RSVP for in-person attendance or livestream access here


Service outsources finding medication

Meghan McIntyre/Flickr

Philippines-based workers are helping Americans locate US pharmacies that stock Adderall and popular weight-loss drugs that are hard to find. A new service, called Insito Medfinder, charges $50 to find one medicine or $120 for three, and has helped several thousand people find drugs that are in short supply, its CEO told 404 Media’s Emanuel Maiberg. It uses freelancing platform Upwork to find cheaper overseas workers who call pharmacies in the US. The business isn’t doing anything inherently evil, Maiberg wrote, but it’s “a reflection of fundamental problems with our healthcare system and drug supply chain which can wreck the lives of people who can’t get the medicines they need.” Insito’s CEO said: “It’s unfortunate that a business like ours even has to exist.”


Far-right shift won’t stop climate goals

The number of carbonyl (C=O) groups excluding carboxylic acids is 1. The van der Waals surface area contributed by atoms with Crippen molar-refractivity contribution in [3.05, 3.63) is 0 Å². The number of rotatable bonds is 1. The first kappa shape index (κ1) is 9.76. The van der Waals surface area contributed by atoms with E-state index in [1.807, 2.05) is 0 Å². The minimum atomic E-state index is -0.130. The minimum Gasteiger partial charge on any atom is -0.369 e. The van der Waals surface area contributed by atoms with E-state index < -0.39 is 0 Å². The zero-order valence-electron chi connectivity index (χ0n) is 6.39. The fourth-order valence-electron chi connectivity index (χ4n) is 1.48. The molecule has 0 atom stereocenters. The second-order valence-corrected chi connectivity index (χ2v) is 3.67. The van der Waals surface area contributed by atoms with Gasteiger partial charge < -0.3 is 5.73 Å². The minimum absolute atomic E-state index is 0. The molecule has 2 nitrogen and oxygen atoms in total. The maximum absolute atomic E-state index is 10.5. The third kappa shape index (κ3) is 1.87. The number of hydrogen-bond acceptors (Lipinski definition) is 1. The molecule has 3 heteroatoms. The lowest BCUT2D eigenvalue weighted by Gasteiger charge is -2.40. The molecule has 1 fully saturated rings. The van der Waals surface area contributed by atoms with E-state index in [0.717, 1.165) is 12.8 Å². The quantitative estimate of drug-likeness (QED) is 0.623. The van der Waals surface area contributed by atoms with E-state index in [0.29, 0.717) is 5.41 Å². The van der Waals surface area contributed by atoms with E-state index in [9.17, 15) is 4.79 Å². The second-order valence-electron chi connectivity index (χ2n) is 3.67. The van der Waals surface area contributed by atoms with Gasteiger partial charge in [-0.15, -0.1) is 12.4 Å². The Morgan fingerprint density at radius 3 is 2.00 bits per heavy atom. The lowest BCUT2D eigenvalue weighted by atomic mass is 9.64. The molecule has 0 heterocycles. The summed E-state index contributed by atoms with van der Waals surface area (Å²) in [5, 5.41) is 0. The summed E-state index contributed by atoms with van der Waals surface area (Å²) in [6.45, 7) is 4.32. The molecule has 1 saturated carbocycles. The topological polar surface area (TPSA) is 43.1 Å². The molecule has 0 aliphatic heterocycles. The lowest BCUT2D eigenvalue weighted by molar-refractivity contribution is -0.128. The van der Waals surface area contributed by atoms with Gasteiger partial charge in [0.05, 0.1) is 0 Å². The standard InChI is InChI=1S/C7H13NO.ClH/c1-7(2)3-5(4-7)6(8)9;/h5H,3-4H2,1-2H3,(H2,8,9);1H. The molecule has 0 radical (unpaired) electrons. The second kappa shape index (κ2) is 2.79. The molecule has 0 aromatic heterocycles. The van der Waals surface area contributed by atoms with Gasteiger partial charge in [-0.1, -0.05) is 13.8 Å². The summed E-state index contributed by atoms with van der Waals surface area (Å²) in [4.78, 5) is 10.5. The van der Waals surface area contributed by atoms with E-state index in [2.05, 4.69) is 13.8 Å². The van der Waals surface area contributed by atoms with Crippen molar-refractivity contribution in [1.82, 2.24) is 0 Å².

Right-wing gains and the Green parties’ losses in the European Parliament elections will slow — but not halt — the bloc’s progress in fighting climate change. Climate change has fallen down the list of voters’ priorities, Nature reported, behind the cost-of-living crisis, Russia’s invasion of Ukraine, and immigration. But one analyst suggested there was no “appetite to completely ditch the Green Deal,” which aims to cut European Union emissions 55% below 1990 levels by 2030 and reach net zero by 2050. Polling shows that “there’s not much climate skepticism left in Europe,” one researcher said, but voters are less tolerant of environmental measures that eat into their standard of living.


Syrian influencer chef’s ties questioned

Chef Omar/YouTube

An influencer chef is dividing the Syrian diaspora. Omar Abu Lebda, known as Chef Omar, rose to fame during the pandemic with videos that resonated with fellow displaced Syrians by showing them how to make traditional dishes with different ingredients. He gained millions of followers and has opened a restaurant in Istanbul, but has been accused of downplaying Syria’s humanitarian crisis and being friendly with President Bashar al-Assad, whose regime has allegedly used celebrities and influencers to whitewash his rule, Foreign Policy reported. The debate is evidence that “even food — so revered in Syrian culture — is no longer immune to the deep political divisions that have permeated through the country.”